We’re in the Volvo on highway 101 heading to Calistoga, Napa Valley, wine country. The radio and Supertramp have just saved me from his questions. Where do horses come from? Where do cows come from? Where do people come from? My 6-year old son asks. I try to explain evolution, I was a monkey? He wants to know. En route to some easy hiking, then dinner, Indian Springs and their 95-degree thermal pool. We pass acre after acre of grapevines, wineries, and restaurants. Napa, my old adult playground, the place where I was wed. Schramsberg champagne, Storybook zins, the Sterling vineyard aerial tram, the Epcot Center of imbibing. We hit the trail, balance from rock to rock, avoid the mud, I’m a rock-jumping expert, he says. After the hike, dinner is his favorite, pizza. I drink sparkling water, he has an apple juice. Back at Indian Springs, it is cold with drizzle, I put on a white robe, he throws on his LL Bean fleece, we head to the pool for a night swim. What is that smoke? He asks, staring at the steam. The water is the kind of hot that makes synapses disconnect, that turns a wine buzz into an outer body experience. My son doesn’t know how to swim; we play fight with pool noodles in the shallow end. I see her tiny feet pitter-pattering by the side of the pool; she looks like a doll with moving legs, her mother busy with another little girl several yards away. My son and I are the only people in the pool. Out of the corner of my eye I look at the toddler again, maybe thirty feet from us, her body is doing a back dive, head entering the water first. Minutes later I will remember Tim O’Brien’s words from “The Things They Carried,” just flat fuck fell, describing a guy after he got shot in Vietnam. The little girl was like that, graceful gravity, then submerged. NO, NO, NO, I yell, high hurdling through the foggy water. I get to her seconds after the splash, turn her upright, she’s coughing, spitting up water. The mom hears my shouting, runs from the other side of the pool. She’s been walking by the pool all day, she never came close to the edge, she says, is that wine on her breath, I wonder. That was an emergency, says my son, barely able to comprehend what just happened. Back in our room I find myself guessing how many minutes the little girl would have been hidden, silent under the water, before her mother figured it out.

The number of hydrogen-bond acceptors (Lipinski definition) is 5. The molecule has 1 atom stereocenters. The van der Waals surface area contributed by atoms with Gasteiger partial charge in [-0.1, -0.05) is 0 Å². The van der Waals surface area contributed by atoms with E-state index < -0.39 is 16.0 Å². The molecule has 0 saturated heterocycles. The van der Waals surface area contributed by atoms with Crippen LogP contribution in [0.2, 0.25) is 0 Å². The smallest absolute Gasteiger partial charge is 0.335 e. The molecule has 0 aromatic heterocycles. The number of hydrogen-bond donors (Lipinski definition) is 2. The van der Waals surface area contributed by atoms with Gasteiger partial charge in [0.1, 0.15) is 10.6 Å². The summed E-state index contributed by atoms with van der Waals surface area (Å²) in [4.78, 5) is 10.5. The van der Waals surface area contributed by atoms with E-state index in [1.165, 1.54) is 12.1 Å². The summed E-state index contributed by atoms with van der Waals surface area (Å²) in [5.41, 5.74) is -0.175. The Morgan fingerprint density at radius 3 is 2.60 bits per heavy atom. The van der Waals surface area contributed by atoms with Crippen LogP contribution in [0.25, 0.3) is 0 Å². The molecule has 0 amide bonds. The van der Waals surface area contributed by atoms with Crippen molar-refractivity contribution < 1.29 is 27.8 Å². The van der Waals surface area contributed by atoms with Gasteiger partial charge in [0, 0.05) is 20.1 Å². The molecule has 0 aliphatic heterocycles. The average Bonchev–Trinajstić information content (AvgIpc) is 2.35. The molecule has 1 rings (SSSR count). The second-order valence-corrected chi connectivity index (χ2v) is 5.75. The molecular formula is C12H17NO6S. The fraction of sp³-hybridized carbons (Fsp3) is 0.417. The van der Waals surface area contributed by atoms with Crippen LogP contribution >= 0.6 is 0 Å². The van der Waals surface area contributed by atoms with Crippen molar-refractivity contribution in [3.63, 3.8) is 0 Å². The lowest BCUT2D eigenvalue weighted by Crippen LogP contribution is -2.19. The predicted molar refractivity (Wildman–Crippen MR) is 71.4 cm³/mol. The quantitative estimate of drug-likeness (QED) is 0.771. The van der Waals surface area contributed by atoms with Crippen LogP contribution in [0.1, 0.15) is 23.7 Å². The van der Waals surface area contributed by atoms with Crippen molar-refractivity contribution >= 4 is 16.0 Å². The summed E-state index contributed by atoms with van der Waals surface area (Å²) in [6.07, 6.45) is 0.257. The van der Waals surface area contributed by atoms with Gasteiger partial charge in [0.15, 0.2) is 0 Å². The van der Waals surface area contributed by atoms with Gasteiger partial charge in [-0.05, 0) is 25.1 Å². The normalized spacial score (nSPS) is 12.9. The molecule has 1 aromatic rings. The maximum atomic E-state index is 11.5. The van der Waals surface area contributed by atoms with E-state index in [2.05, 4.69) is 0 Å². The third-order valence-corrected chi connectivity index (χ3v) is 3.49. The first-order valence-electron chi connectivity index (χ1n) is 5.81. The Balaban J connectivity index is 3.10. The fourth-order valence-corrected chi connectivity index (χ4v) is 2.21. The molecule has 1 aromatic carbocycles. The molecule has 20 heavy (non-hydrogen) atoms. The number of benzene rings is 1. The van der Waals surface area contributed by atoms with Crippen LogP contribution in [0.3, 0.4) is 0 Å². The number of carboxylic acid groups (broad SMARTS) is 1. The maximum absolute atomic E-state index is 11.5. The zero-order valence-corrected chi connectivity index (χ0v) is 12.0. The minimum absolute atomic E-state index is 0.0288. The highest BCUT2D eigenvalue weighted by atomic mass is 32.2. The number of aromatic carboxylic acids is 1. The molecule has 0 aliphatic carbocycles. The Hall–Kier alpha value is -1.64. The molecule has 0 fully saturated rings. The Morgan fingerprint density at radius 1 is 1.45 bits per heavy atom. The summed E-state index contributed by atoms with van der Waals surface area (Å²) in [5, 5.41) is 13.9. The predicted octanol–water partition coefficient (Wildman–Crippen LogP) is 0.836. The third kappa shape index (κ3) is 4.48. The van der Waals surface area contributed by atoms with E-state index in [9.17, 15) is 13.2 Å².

Malcolm X Elementary: (San Francisco, 1997)

October 16th, 1997, I arrive at Malcolm X Elementary in Hunter’s Point to sub a 4th grade class, I’m the 19th substitute they’ve had in nineteen days. The original teacher quit after being punched by a student. I don’t have a credential; I haven’t been in a 4th grade classroom since I was 10. I hear them before I open the door, the shouts, the taunting, the loud fuck yous. When I walk in, they momentarily pause, look me up and down, then ignore me. There is Brandy whose grandmother recently died, sullen. Herman, who has already been drunk, has the nickname Bad Boy. Randy, a former crack baby, has impulse control issues, hits other kids, then forgets why. Gabe, who will look me in my eyes, ask me if I can find his father. Ralphie, who came into 4th grade unable to read and will leave the same way. June, whose mother I will stop from whoopin’ Ralphie’s little butt. Jasmine, who I let sleep for the first two hours of school, because she stays awake during the late night drug deals at her apartment. Rachel has a dad who fights pit bulls, he threatens to bitch slap one of my colleagues. Bevaun, who I take hiking on Mount Diablo, likes to sing doo-wop with me. Thuy stays in my class for one week before her parents have the foresight to get her transferred out. Gene, who will threat to kill me, throws chairs, eventually is sent to another school. Then there is Ozzie, he is homeless, lives in a car, will fight anyone, fearless. There are a total of 23 kids, five barred windows, and one me. I start by being bigger, louder, but they know that one, that is all they know. One day I just close my eyes, sit in the center of the room, quiet. The mornings get better, math, language arts, multiplication, some writing, except for Ralphie, he sits singing to himself. Before Christmas we practice our song for the show, I hear love in my voice, in some of their voices too. The rain, the rain, the rain, we have recess inside, everyday. When it is wet out, they sit next to me at lunch, ask why I eat tomatoes. Spring, I take them to Glen Canyon Park and Mount Diablo, we do solo sits, some fall asleep, curled up by oak trees. Summer arrives and they leave, what have they learned? I will never know, I’m off to Paraguay and grad school. Years go by and I start to google them. Thuy is a teacher, Brandy graduated from SF State. Gabe is in lock up for drug distribution, Aamir for assault and battery. And Bevaun, my Life Could Be A Dream doo-wop partner; he’s dead, shot in a drive by. Most of them have probably forgotten me years ago, but I will never forget them, my first class.

-All the names in this piece have been changed.